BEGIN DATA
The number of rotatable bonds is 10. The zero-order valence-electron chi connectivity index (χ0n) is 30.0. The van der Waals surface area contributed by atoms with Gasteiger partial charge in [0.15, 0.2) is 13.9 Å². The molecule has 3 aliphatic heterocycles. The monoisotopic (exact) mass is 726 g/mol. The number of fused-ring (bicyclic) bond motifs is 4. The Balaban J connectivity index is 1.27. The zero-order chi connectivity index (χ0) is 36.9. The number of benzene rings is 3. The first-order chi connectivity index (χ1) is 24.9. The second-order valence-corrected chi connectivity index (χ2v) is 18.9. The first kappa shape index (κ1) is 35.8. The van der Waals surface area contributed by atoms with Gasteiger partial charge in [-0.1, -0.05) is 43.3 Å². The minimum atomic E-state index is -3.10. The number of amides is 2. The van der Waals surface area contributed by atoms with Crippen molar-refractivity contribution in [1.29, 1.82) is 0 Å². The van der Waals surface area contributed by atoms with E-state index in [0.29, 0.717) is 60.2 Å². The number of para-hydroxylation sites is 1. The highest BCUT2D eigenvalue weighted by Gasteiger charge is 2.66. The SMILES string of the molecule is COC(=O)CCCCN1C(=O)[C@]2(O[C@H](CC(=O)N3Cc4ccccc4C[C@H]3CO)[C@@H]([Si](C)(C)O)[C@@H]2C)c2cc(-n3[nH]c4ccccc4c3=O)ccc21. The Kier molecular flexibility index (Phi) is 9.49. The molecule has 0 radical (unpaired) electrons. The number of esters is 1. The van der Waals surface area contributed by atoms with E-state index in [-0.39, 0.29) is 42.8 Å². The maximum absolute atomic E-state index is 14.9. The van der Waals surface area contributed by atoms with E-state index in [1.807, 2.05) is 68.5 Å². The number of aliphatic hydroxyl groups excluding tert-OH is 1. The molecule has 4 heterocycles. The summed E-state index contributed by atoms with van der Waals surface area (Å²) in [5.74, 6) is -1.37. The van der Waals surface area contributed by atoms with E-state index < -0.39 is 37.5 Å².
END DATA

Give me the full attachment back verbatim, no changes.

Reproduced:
The number of rotatable bonds is 10. The zero-order valence-electron chi connectivity index (χ0n) is 30.0. The van der Waals surface area contributed by atoms with Gasteiger partial charge in [0.15, 0.2) is 13.9 Å². The molecule has 3 aliphatic heterocycles. The monoisotopic (exact) mass is 726 g/mol. The number of fused-ring (bicyclic) bond motifs is 4. The Balaban J connectivity index is 1.27. The zero-order chi connectivity index (χ0) is 36.9. The number of benzene rings is 3. The first-order chi connectivity index (χ1) is 24.9. The second-order valence-corrected chi connectivity index (χ2v) is 18.9. The first kappa shape index (κ1) is 35.8. The van der Waals surface area contributed by atoms with Gasteiger partial charge in [-0.1, -0.05) is 43.3 Å². The minimum atomic E-state index is -3.10. The number of amides is 2. The van der Waals surface area contributed by atoms with Crippen molar-refractivity contribution in [1.29, 1.82) is 0 Å². The van der Waals surface area contributed by atoms with E-state index in [0.29, 0.717) is 60.2 Å². The number of para-hydroxylation sites is 1. The highest BCUT2D eigenvalue weighted by Gasteiger charge is 2.66. The SMILES string of the molecule is COC(=O)CCCCN1C(=O)[C@]2(O[C@H](CC(=O)N3Cc4ccccc4C[C@H]3CO)[C@@H]([Si](C)(C)O)[C@@H]2C)c2cc(-n3[nH]c4ccccc4c3=O)ccc21. The Kier molecular flexibility index (Phi) is 9.49. The molecule has 0 radical (unpaired) electrons. The number of esters is 1. The van der Waals surface area contributed by atoms with E-state index in [-0.39, 0.29) is 42.8 Å². The maximum absolute atomic E-state index is 14.9. The van der Waals surface area contributed by atoms with E-state index in [1.807, 2.05) is 68.5 Å². The number of aliphatic hydroxyl groups excluding tert-OH is 1. The molecule has 4 heterocycles. The summed E-state index contributed by atoms with van der Waals surface area (Å²) in [5.74, 6) is -1.37. The van der Waals surface area contributed by atoms with E-state index < -0.39 is 37.5 Å².